first episode of season two to make the set a complete experience for viewers just stepping in.
The 22 episodes in "Criminal Minds"' first season are spread over six
discs (four on the first five, two on the last,) which are packed in
three slipcased dual-hubbed clear ThinPaks, which have episode descriptions.
The discs feature animated anamorphic widescreen menus, with options to
select individual shows, adjust the set-up and check out special
features (where applicable.) Language options include English Dolby
Digital 5.1 and 2.0 tracks, and English closed captioning, though there
are no subtitles. For the more detail-focused among us, there's some bad
news, as the packaging indicates some music has been replaced. It's hard, at least on my end, to pick out the changes, but if I had to guess, it would be in the final scenes, during which some beautiful songs have been heard.
The anamorphic widescreen transfers in this set are beautiful, coming close to the quality of the show's HD broadcasts. Though the show runs a bit dark on average, the color is vivid when appropriate and the level of detail is extremely high. The image is crisp overall, though some noise is evident during lighter scenes with solid backgrounds. Surprisingly, a very small amount of dirt was noticeable on rare occasion, but for the most part these episodes are clean and well-reproduced.
The Dolby Digital 5.1 soundtrack is strong, thanks to the use of the surround speakers to enhance the show's music, which plays a big part in crafting the series' atmosphere. The center channel handles all of the dialogue and most of the main sound effects, which it does without distortion. There's nothing dynamic about the mix, but a solid LFE channel hammers home dread in many scenes.
The extras start with three episode-length audio commentaries.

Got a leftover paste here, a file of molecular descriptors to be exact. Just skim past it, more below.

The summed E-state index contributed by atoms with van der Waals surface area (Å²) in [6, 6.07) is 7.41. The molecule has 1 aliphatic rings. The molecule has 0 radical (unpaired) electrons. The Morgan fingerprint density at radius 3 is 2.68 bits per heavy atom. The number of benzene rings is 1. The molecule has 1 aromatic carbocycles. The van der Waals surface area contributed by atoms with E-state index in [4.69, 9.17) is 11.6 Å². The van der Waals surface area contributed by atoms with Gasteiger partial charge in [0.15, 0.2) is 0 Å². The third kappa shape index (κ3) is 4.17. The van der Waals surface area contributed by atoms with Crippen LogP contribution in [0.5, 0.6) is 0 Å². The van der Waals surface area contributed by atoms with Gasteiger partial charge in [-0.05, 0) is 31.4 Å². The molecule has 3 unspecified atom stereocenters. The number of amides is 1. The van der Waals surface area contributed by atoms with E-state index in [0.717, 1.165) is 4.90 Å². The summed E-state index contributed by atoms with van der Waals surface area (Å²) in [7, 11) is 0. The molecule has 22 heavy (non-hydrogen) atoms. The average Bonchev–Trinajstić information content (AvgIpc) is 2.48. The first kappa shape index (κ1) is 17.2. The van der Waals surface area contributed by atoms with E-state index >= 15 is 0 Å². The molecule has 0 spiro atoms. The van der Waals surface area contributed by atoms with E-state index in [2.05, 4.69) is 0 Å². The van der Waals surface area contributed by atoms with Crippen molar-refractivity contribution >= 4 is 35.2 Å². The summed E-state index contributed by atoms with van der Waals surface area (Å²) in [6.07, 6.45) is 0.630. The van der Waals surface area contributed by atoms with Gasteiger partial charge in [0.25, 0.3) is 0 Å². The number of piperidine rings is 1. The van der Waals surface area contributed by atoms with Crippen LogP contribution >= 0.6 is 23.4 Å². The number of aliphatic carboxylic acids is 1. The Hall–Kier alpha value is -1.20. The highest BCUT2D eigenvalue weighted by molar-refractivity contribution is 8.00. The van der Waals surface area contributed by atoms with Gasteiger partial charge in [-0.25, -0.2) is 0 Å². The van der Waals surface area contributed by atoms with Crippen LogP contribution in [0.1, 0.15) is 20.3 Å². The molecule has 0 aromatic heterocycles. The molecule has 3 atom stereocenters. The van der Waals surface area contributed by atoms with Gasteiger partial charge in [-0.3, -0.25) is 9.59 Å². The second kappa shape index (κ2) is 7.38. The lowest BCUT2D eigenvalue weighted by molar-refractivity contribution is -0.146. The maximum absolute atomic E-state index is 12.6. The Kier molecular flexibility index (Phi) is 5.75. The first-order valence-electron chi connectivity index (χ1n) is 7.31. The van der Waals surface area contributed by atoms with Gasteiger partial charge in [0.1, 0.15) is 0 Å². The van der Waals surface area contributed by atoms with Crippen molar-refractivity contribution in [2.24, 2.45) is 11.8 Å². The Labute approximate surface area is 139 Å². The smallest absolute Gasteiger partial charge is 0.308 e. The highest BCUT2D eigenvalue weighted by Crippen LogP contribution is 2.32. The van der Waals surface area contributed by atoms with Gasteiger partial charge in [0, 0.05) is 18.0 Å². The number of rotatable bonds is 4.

The selection of episodes was smart, including the pilot and two emotionally powerful episodes, and the mix of participants gives the tracks a wide range of topics to touch on. The second two commentaries are the best of the three, as the first one is almost too conversational, with the trio joking around and not getting as deep into the material as the others do.
- "Extreme Aggressor": producer Mark Gordon, co-executive producer Deborah Spera and writer/creator Jeff Davis
- "Derailed": writer/producer/director Edward Allen Bernero, cinematographer Glenn Kershaw, director Felix Alcala, assistant director Ian Foster Woolf and visual effects supervisor Henrik R. Fett
- "Riding the Lightning": Bernero, writer Simon Mirren, make-up artist Dayne Johnson, production designer Vincent Jefferds and director Chris Long
Five short deleted scenes are included on four episodes, selectable from the episode list. Unfortunately, no context is given for the scenes (with the exception of some mentions in the "Riding the Lightning" commentary), so it's unclear exactly why they were all cut. There's nothing earth-shaking in the material, but it's here to check out anyway.
A making-of featurette usually is just a promotional fluff piece with
some on-set footage, interviews with the stars and lots of positive
sentiments. What you don't' normally get is a 24-minute examination of
just about every aspect of the show, including breakdowns of each
character and the actors who play them. There are some pretty
interesting tidbits here, including the revelation of the writers'
inspiration for the show's construction.
"Inside Quantico & the Criminal Mind" highlights the reality behind the
series, spending 13 minutes with true-life FBI profilers who work with
the show, as they talk about their jobs and what goes into becoming
agents. These are my favorite type of featurettes, as they expand on the
main feature, adding value to the set.
The 14-minute "Meeting Matthew Gray Gubler" is the kind of featurette we
need more on DVD, as it's not really about the show, but about him and
his life, using his spotlight episode, "Somebody's Watching," as the
connecting thread. Gubler's an unusual and interesting guy, and this fun
extra lets us into his life.
The Bottom Line
As the audience for "Criminal Minds" grows, which it has to pass "Lost"
in viewers, there are going to be plenty of people who will want to
check out these early episodes, and Paramount has done right by them and
the fans there from the beginning, delivering the first season in proper
shape, with a very nice collection of supplements that show a good deal
of thought. There are few series as riveting as "Criminal Minds," making
the chance to plow through at your own pace a big reason to pick up this
Francis Rizzo III is a native Long Islander, where he works in academia. In his spare time, he enjoys watching hockey, writing and spending time with his wife, daughter and puppy.Check out 1106 - A Moment in Fictional Time or his convention blog called Conning Fellow
*The Reviewer's Bias section is an attempt to help readers use the review to its best effect. By knowing where the reviewer's biases lie on the film's subject matter, one can read the review with the right mindset.